Illustration for article titled How To Do A Burnout Without Blowing Up Your Clutch

Car people! Hear me now and remember me later: Too many clutches have suffered at the hands of untrained hoons. The carnage must stop, and I will teach you how. Onward, to knowledge!


A burnout is one of the simplest things you can do with a car, but because our culture eschews even the mere perception of risk, too few hooning skills are passed down from father to son. This must stop. If Ray can learn, then anyone can — and today, you are all my children. But first, watch this:

What Ray, the young man in this poor Golf, and most of America does wrong has to do with clutch takeup — almost everyone lets the left pedal out too slowly. Braking is important and an excess of engine rpm is key, but the trick to the whole thing is the clutch release.


Now, lest you think poorly of our fearless leader, Ray wasn't as bad as this dope. He at least understood that he needed to release the clutch quickly. The problem lies in the fact that most people overthink it: You have to send power to the drive wheels quick enough to break traction without moving the car forward. Most of the time, simply raising your left leg as fast as you can won't do it.

Fortunately, God gave clutches return springs and enough room to the left of the clutch pedal to fit a human foot. Instead of raising the clutch, just slide your left foot off the depressed pedal and allow it to pop up naturally. Sometimes the simplest things are the most difficult to learn.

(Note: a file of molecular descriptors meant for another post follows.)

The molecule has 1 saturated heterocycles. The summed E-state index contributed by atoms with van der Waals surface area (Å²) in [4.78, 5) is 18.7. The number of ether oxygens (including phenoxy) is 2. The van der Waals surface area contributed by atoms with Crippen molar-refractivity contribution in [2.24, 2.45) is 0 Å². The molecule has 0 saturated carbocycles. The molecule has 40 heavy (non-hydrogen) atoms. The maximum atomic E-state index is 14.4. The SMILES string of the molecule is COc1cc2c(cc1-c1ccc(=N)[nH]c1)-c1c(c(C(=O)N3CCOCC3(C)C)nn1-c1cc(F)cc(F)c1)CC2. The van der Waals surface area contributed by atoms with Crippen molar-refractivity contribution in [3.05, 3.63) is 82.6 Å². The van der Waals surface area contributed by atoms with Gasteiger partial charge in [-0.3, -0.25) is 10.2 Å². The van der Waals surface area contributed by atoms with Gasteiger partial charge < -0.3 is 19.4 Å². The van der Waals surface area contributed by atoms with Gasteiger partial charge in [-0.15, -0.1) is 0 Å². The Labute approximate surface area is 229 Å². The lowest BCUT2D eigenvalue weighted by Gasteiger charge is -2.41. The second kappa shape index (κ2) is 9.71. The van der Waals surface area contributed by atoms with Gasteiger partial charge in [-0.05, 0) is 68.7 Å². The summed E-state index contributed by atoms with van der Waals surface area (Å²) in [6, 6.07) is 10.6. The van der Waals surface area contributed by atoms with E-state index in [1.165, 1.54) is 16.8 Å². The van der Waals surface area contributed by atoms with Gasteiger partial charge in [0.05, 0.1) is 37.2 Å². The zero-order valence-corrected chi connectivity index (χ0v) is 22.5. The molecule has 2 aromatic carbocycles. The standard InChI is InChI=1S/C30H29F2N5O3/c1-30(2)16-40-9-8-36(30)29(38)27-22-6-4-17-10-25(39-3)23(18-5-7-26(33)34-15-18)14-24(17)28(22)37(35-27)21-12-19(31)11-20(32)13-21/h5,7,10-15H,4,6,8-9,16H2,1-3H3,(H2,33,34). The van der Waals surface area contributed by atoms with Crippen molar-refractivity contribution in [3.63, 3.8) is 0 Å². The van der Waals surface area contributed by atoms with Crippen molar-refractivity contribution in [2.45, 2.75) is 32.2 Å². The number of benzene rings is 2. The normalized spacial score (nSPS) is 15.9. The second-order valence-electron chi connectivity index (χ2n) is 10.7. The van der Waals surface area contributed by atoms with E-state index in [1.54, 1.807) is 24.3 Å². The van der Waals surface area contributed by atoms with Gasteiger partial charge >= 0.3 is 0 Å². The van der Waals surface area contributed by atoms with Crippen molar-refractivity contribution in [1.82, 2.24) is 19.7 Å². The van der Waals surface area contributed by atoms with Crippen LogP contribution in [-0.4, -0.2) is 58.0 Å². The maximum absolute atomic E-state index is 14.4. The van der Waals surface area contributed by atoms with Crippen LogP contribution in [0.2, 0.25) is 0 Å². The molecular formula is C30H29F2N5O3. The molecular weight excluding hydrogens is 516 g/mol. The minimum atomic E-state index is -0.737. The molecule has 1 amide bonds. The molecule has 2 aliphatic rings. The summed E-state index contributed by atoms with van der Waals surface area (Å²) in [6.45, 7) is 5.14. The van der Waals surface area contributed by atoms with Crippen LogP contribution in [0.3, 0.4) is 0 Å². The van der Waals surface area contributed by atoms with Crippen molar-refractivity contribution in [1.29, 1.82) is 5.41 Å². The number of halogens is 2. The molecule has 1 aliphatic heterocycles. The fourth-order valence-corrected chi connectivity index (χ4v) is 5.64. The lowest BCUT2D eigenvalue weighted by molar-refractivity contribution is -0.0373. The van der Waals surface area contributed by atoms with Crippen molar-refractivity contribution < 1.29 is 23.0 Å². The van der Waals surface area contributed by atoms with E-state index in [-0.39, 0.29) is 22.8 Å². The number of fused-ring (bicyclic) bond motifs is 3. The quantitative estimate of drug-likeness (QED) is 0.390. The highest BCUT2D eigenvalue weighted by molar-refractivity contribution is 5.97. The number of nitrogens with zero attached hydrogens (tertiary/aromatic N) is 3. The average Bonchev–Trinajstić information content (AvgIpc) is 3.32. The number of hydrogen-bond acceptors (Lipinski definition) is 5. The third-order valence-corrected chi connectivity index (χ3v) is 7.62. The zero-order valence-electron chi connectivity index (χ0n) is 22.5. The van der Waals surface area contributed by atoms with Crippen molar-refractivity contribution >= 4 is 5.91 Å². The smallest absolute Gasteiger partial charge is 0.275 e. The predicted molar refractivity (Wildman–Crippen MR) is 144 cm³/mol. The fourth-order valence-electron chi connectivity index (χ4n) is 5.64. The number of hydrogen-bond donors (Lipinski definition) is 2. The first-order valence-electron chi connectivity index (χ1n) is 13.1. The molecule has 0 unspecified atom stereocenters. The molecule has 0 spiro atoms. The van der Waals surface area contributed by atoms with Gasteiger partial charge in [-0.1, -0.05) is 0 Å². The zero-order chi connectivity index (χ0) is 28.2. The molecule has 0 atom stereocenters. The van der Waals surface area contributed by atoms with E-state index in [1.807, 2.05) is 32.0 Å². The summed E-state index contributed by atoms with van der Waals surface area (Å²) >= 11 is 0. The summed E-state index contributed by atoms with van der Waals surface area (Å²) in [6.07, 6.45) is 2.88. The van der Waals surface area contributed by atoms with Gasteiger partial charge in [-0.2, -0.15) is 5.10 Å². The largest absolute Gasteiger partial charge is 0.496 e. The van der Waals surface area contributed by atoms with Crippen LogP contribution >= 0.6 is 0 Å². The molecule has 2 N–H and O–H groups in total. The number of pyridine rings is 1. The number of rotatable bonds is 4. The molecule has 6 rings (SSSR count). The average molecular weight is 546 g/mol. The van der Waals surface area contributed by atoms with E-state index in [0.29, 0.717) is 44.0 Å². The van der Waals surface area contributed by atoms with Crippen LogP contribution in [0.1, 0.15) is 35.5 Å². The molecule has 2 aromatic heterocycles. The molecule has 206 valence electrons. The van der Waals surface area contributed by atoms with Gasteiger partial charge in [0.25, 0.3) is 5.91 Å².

Of course, if you're to avoid stalling the car, you'll also need some revs. Plenty should be enough. (If it's not enough, try Too Much. Whatever it is, just make your right foot heavy.) To arrest forward momentum, try a dab of brake — your left foot is good for this — and remember that you may have to steer to keep the car pointed in the right direction. If you have a front-wheel-drive car, a bit of handbrake can stand in for your left foot. If you're trying this repeatedly and can't get the hang of it, you may catch a whiff of a musky, brackish odor coming from your transmission. This is your clutch overheating. If you smell this, drive normally for a bit and let things cool off.

There. Go forth into the world and pass on the gospel. Burn thy tires with the fire of a thousand suns and let hoonage ring throughout the land. Just be careful to stay away from nonbelievers. They tend to call the cops. Pricks.

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